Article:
Information for Parents
This information is intended to provide clarity and transparency to pupils and parents or carers about what to expect from remote education if local or national restrictions require entire cohorts (or bubbles) to remain at home.
For details of what to expect where individual pupils are self-isolating, please see the final section of this document. For support materials, please see other information contained on our website or contact the school office (firstname.lastname@example.org ).
The remote curriculum: what is taught to students at home?
Students follow the same timetable that they have in school when they are at home. This is delivered through their teachers scheduling morning registration and then 3 x 100 minute sessions per day. Each session is a combination of live teaching and interaction, and independent tasks, which are assessed and fed back on by the teacher. Our aim is to deliver a meaningful and ambitious curriculum covering all subjects.
What should my child expect from immediate remote education in the first day or two of students being sent home?
Learning will focus on a full day’s learning that is equivalent to school based learning – this equates to 5 hours of time that your child should be learning for, outside of the scheduled breaks.
Accessing remote education
How will my child access any online remote education you are providing?
We will continue to use the platform that we already use to support learning in school – Microsoft Teams. We use this platform for homework, and other activities throughout the year, to ensure students and parents are confident with the use of it in the event that we need to close a bubble, cohort or the majority of the school.
All students have a Microsoft Account with a unique username and password. Teachers send ‘Teams invites’ to your child’s MS account to invite them to live sessions with the safety and security of Office 365.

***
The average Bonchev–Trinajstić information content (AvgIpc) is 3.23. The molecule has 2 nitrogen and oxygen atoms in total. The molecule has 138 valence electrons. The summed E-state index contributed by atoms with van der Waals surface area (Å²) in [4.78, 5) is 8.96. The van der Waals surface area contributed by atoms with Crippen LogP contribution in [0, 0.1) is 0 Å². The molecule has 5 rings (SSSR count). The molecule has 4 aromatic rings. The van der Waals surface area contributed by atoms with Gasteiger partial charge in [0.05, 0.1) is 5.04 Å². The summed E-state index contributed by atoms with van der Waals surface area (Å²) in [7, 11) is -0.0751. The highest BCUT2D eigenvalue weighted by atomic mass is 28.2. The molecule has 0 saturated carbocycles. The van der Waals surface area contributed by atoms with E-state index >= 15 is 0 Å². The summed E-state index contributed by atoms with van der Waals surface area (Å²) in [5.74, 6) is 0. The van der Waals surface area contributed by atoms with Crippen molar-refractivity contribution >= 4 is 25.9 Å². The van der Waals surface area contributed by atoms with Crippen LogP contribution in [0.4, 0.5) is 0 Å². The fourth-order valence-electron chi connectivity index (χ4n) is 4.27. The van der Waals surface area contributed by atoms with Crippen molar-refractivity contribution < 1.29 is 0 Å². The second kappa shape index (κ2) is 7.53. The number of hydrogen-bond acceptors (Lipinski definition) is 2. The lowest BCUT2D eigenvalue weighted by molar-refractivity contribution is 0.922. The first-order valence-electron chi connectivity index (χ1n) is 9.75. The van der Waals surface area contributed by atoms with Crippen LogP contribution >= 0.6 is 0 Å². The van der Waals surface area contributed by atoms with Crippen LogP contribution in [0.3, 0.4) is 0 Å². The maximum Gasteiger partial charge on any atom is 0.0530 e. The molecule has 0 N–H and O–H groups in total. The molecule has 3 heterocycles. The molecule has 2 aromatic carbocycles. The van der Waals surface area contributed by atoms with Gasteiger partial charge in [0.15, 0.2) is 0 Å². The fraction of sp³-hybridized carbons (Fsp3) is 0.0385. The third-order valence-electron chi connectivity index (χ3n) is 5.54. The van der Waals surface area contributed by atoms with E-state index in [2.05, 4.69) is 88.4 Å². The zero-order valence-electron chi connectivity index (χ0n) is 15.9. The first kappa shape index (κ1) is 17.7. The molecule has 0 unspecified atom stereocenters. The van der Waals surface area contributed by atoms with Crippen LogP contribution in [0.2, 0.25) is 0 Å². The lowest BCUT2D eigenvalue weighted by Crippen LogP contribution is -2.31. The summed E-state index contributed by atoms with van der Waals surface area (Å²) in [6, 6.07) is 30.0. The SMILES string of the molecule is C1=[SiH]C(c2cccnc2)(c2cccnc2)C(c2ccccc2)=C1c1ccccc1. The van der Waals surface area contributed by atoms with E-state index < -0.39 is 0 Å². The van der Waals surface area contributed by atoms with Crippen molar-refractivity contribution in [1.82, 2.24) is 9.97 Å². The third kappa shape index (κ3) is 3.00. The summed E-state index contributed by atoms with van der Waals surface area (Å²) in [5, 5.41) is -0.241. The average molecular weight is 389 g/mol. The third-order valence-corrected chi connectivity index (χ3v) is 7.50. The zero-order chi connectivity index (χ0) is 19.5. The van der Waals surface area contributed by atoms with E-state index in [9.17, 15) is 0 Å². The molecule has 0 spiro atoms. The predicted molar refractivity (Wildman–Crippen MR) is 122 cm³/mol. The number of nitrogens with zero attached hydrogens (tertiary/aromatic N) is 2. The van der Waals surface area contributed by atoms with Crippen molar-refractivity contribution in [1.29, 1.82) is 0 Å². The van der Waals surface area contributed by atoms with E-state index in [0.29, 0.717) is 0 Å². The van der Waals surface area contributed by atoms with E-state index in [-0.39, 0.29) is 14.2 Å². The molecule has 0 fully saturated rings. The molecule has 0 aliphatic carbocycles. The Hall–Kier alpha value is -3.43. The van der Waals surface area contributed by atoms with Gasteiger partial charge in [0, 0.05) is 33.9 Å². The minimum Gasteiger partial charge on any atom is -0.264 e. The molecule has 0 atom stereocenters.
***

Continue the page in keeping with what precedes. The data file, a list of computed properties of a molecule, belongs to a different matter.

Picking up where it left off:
If my child does not have digital or online access at home, how will you support them to access remote education?
We recognise that some children may not have suitable online access at home. We take the following approached to support those children to access remote education:
- We run digital access surveys regularly so that we know any barriers our students are facing and can identify solutions.
- We have a number of devices allocated to use from the DfE that we can loan to parents. Should you need a device, please contact the school office (email@example.com).
- When possible, we work with network providers to support parents to access internet, including the top up of data allowances.
- The definition of vulnerable children now includes those without access to suitable devices for learning and so you may be able to access a place for your child in the on-site provision. Please contact the school office to alert us to this, if we have not been in touch with you already.
- If deemed necessary, as a last resort due to lack of a device or the inability to attend on site provision, then a pack of learning resources may be printed. Please contact your designated year group team who will work with teachers to arrange for a pack of learning to be created and distributed to you. This will follow your child’s timetable. Each week you should return the completed work to the school office and collect the following week’s pack.
How will my child be taught remotely?
We will use a combination of the following approaches to teach students remotely:
- Provide live support sessions throughout the day.
- Provide follow up learning tasks through MS Teams.
- Share video content via other platforms such as school YouTube accounts.
- Use other resources to support explanations such as Oak National Academy, click view and GCSE Pod.
- Share useful websites and other resources that may support parents and students at home.
Engagement and Feedback
What are your expectations for my child’s engagement and the support that we as parents and carers should provide at home?
We expect our students to fully engage with remote learning unless they are poorly or unable to engage for other reasons. Registers will be taken during tutor time and in each of the 100 minute lessons to monitor student participation.
Where a child is not engaging, or is not engaging at the standard that we would expect from them, we will contact families to understand the barriers and provide support to alleviate these.
How will you check whether my child is engaging with their work and how will I be informed if there are concerns?
Engagement is monitored through daily registration periods. We will follow our school absence procedures to ensure we know where your child is and the reason for not logging onto to their Teams session- this will include My Ed messages and or phone call home.